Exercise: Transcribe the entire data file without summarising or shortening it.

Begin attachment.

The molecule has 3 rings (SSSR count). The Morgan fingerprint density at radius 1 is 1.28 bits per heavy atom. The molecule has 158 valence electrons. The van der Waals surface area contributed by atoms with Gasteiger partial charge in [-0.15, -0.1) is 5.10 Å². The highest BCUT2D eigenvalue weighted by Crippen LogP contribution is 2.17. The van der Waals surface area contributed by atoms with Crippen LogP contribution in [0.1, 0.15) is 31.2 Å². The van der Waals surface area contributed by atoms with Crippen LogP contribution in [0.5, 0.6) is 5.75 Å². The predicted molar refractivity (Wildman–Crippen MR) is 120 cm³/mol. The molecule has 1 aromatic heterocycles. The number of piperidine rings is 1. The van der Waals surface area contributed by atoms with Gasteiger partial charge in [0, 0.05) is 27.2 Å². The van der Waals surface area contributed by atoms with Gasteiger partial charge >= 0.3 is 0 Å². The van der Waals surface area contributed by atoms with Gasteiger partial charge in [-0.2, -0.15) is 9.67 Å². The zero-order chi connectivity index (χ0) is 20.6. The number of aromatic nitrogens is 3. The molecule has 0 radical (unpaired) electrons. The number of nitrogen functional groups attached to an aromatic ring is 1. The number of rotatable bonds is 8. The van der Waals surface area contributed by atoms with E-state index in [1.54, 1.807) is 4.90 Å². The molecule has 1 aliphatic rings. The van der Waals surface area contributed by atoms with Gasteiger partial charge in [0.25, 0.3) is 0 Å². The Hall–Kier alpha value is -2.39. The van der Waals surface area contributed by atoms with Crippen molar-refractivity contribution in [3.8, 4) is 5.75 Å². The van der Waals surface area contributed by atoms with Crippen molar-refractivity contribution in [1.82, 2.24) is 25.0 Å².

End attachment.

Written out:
The molecule has 3 rings (SSSR count). The Morgan fingerprint density at radius 1 is 1.28 bits per heavy atom. The molecule has 158 valence electrons. The van der Waals surface area contributed by atoms with Gasteiger partial charge in [-0.15, -0.1) is 5.10 Å². The highest BCUT2D eigenvalue weighted by Crippen LogP contribution is 2.17. The van der Waals surface area contributed by atoms with Crippen LogP contribution in [0.1, 0.15) is 31.2 Å². The van der Waals surface area contributed by atoms with Crippen LogP contribution in [0.5, 0.6) is 5.75 Å². The predicted molar refractivity (Wildman–Crippen MR) is 120 cm³/mol. The molecule has 1 aromatic heterocycles. The number of piperidine rings is 1. The van der Waals surface area contributed by atoms with Gasteiger partial charge in [0, 0.05) is 27.2 Å². The van der Waals surface area contributed by atoms with Gasteiger partial charge >= 0.3 is 0 Å². The van der Waals surface area contributed by atoms with Gasteiger partial charge in [-0.2, -0.15) is 9.67 Å². The zero-order chi connectivity index (χ0) is 20.6. The number of aromatic nitrogens is 3. The molecule has 0 radical (unpaired) electrons. The number of nitrogen functional groups attached to an aromatic ring is 1. The number of rotatable bonds is 8. The van der Waals surface area contributed by atoms with E-state index in [1.54, 1.807) is 4.90 Å². The molecule has 1 aliphatic rings. The van der Waals surface area contributed by atoms with Gasteiger partial charge in [0.25, 0.3) is 0 Å². The Hall–Kier alpha value is -2.39. The van der Waals surface area contributed by atoms with Crippen molar-refractivity contribution in [3.8, 4) is 5.75 Å². The van der Waals surface area contributed by atoms with Crippen molar-refractivity contribution in [1.82, 2.24) is 25.0 Å².